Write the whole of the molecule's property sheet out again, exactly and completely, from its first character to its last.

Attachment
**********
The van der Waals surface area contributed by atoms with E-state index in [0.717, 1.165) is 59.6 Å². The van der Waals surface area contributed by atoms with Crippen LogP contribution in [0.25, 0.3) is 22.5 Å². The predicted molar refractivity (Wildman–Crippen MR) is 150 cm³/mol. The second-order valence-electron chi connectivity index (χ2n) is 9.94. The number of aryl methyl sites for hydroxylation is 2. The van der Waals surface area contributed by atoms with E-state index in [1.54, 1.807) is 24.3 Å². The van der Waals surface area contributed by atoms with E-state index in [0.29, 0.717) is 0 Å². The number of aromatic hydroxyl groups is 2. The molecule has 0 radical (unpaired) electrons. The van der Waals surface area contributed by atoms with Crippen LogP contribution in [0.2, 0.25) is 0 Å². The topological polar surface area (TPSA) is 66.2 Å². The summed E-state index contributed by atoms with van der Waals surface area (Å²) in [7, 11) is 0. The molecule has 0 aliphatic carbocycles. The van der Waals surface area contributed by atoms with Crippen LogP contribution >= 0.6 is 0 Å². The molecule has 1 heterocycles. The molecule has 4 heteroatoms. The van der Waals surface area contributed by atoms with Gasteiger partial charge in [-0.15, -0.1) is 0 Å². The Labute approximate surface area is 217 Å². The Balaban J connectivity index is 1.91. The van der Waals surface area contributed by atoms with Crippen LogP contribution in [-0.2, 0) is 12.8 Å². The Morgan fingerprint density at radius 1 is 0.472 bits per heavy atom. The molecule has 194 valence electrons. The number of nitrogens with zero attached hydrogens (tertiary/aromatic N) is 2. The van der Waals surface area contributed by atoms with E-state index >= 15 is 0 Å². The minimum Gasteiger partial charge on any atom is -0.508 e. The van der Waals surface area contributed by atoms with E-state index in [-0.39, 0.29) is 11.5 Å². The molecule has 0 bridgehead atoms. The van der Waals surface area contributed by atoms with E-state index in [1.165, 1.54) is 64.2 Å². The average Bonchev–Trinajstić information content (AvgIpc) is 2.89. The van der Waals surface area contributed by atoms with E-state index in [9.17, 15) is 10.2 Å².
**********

The van der Waals surface area contributed by atoms with E-state index in [0.717, 1.165) is 59.6 Å². The van der Waals surface area contributed by atoms with Crippen LogP contribution in [0.25, 0.3) is 22.5 Å². The predicted molar refractivity (Wildman–Crippen MR) is 150 cm³/mol. The second-order valence-electron chi connectivity index (χ2n) is 9.94. The number of aryl methyl sites for hydroxylation is 2. The van der Waals surface area contributed by atoms with E-state index in [1.54, 1.807) is 24.3 Å². The van der Waals surface area contributed by atoms with E-state index in [0.29, 0.717) is 0 Å². The number of aromatic hydroxyl groups is 2. The molecule has 0 radical (unpaired) electrons. The van der Waals surface area contributed by atoms with Crippen LogP contribution in [0.2, 0.25) is 0 Å². The topological polar surface area (TPSA) is 66.2 Å². The summed E-state index contributed by atoms with van der Waals surface area (Å²) in [7, 11) is 0. The molecule has 0 aliphatic carbocycles. The van der Waals surface area contributed by atoms with Crippen LogP contribution >= 0.6 is 0 Å². The molecule has 1 heterocycles. The molecule has 4 heteroatoms. The van der Waals surface area contributed by atoms with Gasteiger partial charge in [-0.15, -0.1) is 0 Å². The Labute approximate surface area is 217 Å². The Balaban J connectivity index is 1.91. The van der Waals surface area contributed by atoms with Crippen LogP contribution in [-0.2, 0) is 12.8 Å². The Morgan fingerprint density at radius 1 is 0.472 bits per heavy atom. The molecule has 194 valence electrons. The number of nitrogens with zero attached hydrogens (tertiary/aromatic N) is 2. The van der Waals surface area contributed by atoms with E-state index >= 15 is 0 Å². The minimum Gasteiger partial charge on any atom is -0.508 e. The van der Waals surface area contributed by atoms with E-state index in [-0.39, 0.29) is 11.5 Å². The molecule has 0 bridgehead atoms. The van der Waals surface area contributed by atoms with E-state index in [1.165, 1.54) is 64.2 Å². The average Bonchev–Trinajstić information content (AvgIpc) is 2.89. The van der Waals surface area contributed by atoms with E-state index in [9.17, 15) is 10.2 Å².